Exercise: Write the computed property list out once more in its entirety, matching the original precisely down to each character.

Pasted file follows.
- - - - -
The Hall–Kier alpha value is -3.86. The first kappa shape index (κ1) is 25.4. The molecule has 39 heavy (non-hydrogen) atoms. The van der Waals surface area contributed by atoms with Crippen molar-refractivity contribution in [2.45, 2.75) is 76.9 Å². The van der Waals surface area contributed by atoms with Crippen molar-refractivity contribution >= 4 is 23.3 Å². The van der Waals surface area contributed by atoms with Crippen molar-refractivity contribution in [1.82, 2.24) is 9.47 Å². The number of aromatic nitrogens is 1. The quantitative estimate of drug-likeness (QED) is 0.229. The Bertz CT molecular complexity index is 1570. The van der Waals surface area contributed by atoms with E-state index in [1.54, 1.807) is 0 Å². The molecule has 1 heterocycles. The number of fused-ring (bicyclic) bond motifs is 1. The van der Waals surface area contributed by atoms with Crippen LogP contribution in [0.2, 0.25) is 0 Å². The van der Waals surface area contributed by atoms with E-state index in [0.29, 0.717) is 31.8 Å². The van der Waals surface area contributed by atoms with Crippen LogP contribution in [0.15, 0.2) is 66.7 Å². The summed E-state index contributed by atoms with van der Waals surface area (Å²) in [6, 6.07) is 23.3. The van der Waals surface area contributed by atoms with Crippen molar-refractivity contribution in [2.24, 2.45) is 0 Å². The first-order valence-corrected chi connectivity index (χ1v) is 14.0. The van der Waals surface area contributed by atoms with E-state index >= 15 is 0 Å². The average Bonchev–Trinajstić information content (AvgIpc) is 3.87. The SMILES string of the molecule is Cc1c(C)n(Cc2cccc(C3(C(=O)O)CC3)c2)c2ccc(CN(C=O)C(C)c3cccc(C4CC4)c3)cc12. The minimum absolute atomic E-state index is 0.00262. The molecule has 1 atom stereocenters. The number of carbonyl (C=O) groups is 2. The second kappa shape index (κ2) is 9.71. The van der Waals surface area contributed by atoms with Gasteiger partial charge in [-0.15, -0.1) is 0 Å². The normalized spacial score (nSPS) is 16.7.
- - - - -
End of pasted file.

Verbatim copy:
The Hall–Kier alpha value is -3.86. The first kappa shape index (κ1) is 25.4. The molecule has 39 heavy (non-hydrogen) atoms. The van der Waals surface area contributed by atoms with Crippen molar-refractivity contribution in [2.45, 2.75) is 76.9 Å². The van der Waals surface area contributed by atoms with Crippen molar-refractivity contribution >= 4 is 23.3 Å². The van der Waals surface area contributed by atoms with Crippen molar-refractivity contribution in [1.82, 2.24) is 9.47 Å². The number of aromatic nitrogens is 1. The quantitative estimate of drug-likeness (QED) is 0.229. The Bertz CT molecular complexity index is 1570. The van der Waals surface area contributed by atoms with E-state index in [1.54, 1.807) is 0 Å². The molecule has 1 heterocycles. The number of fused-ring (bicyclic) bond motifs is 1. The van der Waals surface area contributed by atoms with Crippen LogP contribution in [0.2, 0.25) is 0 Å². The van der Waals surface area contributed by atoms with E-state index in [0.29, 0.717) is 31.8 Å². The van der Waals surface area contributed by atoms with Crippen LogP contribution in [0.15, 0.2) is 66.7 Å². The summed E-state index contributed by atoms with van der Waals surface area (Å²) in [6, 6.07) is 23.3. The van der Waals surface area contributed by atoms with Crippen molar-refractivity contribution in [2.24, 2.45) is 0 Å². The first-order valence-corrected chi connectivity index (χ1v) is 14.0. The van der Waals surface area contributed by atoms with E-state index >= 15 is 0 Å². The average Bonchev–Trinajstić information content (AvgIpc) is 3.87. The SMILES string of the molecule is Cc1c(C)n(Cc2cccc(C3(C(=O)O)CC3)c2)c2ccc(CN(C=O)C(C)c3cccc(C4CC4)c3)cc12. The minimum absolute atomic E-state index is 0.00262. The molecule has 1 atom stereocenters. The number of carbonyl (C=O) groups is 2. The second kappa shape index (κ2) is 9.71. The van der Waals surface area contributed by atoms with Gasteiger partial charge in [-0.15, -0.1) is 0 Å². The normalized spacial score (nSPS) is 16.7.